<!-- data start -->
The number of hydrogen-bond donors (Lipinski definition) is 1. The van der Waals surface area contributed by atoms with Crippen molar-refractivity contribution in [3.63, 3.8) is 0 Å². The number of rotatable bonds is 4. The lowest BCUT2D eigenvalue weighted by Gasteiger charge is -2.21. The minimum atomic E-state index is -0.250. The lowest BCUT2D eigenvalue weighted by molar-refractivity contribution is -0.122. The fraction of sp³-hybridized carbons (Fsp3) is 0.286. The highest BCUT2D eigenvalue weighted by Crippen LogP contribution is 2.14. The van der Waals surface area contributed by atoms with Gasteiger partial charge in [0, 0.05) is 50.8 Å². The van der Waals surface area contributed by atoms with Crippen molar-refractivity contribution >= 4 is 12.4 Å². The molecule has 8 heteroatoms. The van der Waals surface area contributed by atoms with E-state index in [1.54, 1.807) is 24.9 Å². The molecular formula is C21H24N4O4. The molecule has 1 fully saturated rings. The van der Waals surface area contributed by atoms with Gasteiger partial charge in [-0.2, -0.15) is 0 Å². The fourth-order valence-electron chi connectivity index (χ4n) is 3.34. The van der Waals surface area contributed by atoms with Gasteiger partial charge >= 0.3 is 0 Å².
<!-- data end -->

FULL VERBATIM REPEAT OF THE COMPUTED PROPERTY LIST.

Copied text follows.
The number of hydrogen-bond donors (Lipinski definition) is 1. The van der Waals surface area contributed by atoms with Crippen molar-refractivity contribution in [3.63, 3.8) is 0 Å². The number of rotatable bonds is 4. The lowest BCUT2D eigenvalue weighted by Gasteiger charge is -2.21. The minimum atomic E-state index is -0.250. The lowest BCUT2D eigenvalue weighted by molar-refractivity contribution is -0.122. The fraction of sp³-hybridized carbons (Fsp3) is 0.286. The highest BCUT2D eigenvalue weighted by Crippen LogP contribution is 2.14. The van der Waals surface area contributed by atoms with Gasteiger partial charge in [0, 0.05) is 50.8 Å². The van der Waals surface area contributed by atoms with Crippen molar-refractivity contribution >= 4 is 12.4 Å². The molecule has 8 heteroatoms. The van der Waals surface area contributed by atoms with E-state index in [1.54, 1.807) is 24.9 Å². The molecular formula is C21H24N4O4. The molecule has 1 fully saturated rings. The van der Waals surface area contributed by atoms with Gasteiger partial charge in [-0.2, -0.15) is 0 Å². The fourth-order valence-electron chi connectivity index (χ4n) is 3.34. The van der Waals surface area contributed by atoms with Gasteiger partial charge >= 0.3 is 0 Å².